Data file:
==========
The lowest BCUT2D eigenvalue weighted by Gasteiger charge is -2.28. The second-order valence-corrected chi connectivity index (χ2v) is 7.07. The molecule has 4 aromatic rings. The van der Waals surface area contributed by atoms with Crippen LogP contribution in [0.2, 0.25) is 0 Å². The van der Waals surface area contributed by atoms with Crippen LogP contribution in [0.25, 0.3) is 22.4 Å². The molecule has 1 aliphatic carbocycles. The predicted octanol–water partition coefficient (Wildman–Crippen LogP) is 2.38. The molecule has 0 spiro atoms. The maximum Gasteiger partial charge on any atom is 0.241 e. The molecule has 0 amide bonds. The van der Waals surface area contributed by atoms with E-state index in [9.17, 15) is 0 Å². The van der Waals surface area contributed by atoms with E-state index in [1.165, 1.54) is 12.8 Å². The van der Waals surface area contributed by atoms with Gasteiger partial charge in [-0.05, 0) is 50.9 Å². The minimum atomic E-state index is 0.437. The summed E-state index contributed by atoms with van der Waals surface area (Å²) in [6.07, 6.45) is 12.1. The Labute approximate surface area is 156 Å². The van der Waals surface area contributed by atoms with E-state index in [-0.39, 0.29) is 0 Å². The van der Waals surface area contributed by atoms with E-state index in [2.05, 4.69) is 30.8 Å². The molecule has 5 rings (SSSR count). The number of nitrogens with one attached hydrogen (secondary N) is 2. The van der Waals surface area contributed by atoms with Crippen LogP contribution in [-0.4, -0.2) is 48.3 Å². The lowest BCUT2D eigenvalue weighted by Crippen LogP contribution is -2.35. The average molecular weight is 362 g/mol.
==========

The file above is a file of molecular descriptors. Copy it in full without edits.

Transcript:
The lowest BCUT2D eigenvalue weighted by Gasteiger charge is -2.28. The second-order valence-corrected chi connectivity index (χ2v) is 7.07. The molecule has 4 aromatic rings. The van der Waals surface area contributed by atoms with Crippen LogP contribution in [0.2, 0.25) is 0 Å². The van der Waals surface area contributed by atoms with Crippen LogP contribution in [0.25, 0.3) is 22.4 Å². The molecule has 1 aliphatic carbocycles. The predicted octanol–water partition coefficient (Wildman–Crippen LogP) is 2.38. The molecule has 0 spiro atoms. The maximum Gasteiger partial charge on any atom is 0.241 e. The molecule has 0 amide bonds. The van der Waals surface area contributed by atoms with E-state index in [9.17, 15) is 0 Å². The van der Waals surface area contributed by atoms with E-state index in [1.165, 1.54) is 12.8 Å². The van der Waals surface area contributed by atoms with Gasteiger partial charge in [-0.05, 0) is 50.9 Å². The minimum atomic E-state index is 0.437. The summed E-state index contributed by atoms with van der Waals surface area (Å²) in [6.07, 6.45) is 12.1. The Labute approximate surface area is 156 Å². The van der Waals surface area contributed by atoms with E-state index in [-0.39, 0.29) is 0 Å². The van der Waals surface area contributed by atoms with E-state index in [2.05, 4.69) is 30.8 Å². The molecule has 5 rings (SSSR count). The number of nitrogens with one attached hydrogen (secondary N) is 2. The van der Waals surface area contributed by atoms with Crippen LogP contribution in [-0.4, -0.2) is 48.3 Å². The lowest BCUT2D eigenvalue weighted by Crippen LogP contribution is -2.35. The average molecular weight is 362 g/mol.